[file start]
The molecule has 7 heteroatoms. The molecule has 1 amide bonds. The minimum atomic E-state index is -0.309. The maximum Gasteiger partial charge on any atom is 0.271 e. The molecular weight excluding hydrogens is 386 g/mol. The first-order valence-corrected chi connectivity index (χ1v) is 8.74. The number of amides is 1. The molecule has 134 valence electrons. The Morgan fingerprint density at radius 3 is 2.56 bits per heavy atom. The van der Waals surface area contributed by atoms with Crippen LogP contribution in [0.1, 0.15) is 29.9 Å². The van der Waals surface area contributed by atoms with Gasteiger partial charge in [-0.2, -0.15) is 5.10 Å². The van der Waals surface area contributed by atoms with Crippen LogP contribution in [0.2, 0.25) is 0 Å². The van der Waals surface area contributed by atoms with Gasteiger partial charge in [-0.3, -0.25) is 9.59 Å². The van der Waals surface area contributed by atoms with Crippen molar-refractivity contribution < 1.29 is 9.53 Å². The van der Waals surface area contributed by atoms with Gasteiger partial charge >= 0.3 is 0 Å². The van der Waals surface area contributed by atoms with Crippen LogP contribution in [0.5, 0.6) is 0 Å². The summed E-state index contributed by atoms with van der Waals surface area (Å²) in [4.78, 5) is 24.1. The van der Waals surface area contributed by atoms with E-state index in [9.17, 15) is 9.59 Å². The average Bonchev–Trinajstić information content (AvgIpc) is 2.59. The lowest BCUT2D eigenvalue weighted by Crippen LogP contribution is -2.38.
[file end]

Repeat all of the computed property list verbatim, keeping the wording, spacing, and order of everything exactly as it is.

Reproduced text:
The molecule has 7 heteroatoms. The molecule has 1 amide bonds. The minimum atomic E-state index is -0.309. The maximum Gasteiger partial charge on any atom is 0.271 e. The molecular weight excluding hydrogens is 386 g/mol. The first-order valence-corrected chi connectivity index (χ1v) is 8.74. The number of amides is 1. The molecule has 134 valence electrons. The Morgan fingerprint density at radius 3 is 2.56 bits per heavy atom. The van der Waals surface area contributed by atoms with Crippen LogP contribution in [0.1, 0.15) is 29.9 Å². The van der Waals surface area contributed by atoms with Gasteiger partial charge in [-0.2, -0.15) is 5.10 Å². The van der Waals surface area contributed by atoms with Crippen LogP contribution in [0.2, 0.25) is 0 Å². The van der Waals surface area contributed by atoms with Gasteiger partial charge in [-0.3, -0.25) is 9.59 Å². The van der Waals surface area contributed by atoms with Crippen molar-refractivity contribution < 1.29 is 9.53 Å². The van der Waals surface area contributed by atoms with Gasteiger partial charge >= 0.3 is 0 Å². The van der Waals surface area contributed by atoms with Crippen LogP contribution in [0.5, 0.6) is 0 Å². The summed E-state index contributed by atoms with van der Waals surface area (Å²) in [4.78, 5) is 24.1. The van der Waals surface area contributed by atoms with E-state index in [9.17, 15) is 9.59 Å². The average Bonchev–Trinajstić information content (AvgIpc) is 2.59. The lowest BCUT2D eigenvalue weighted by Crippen LogP contribution is -2.38.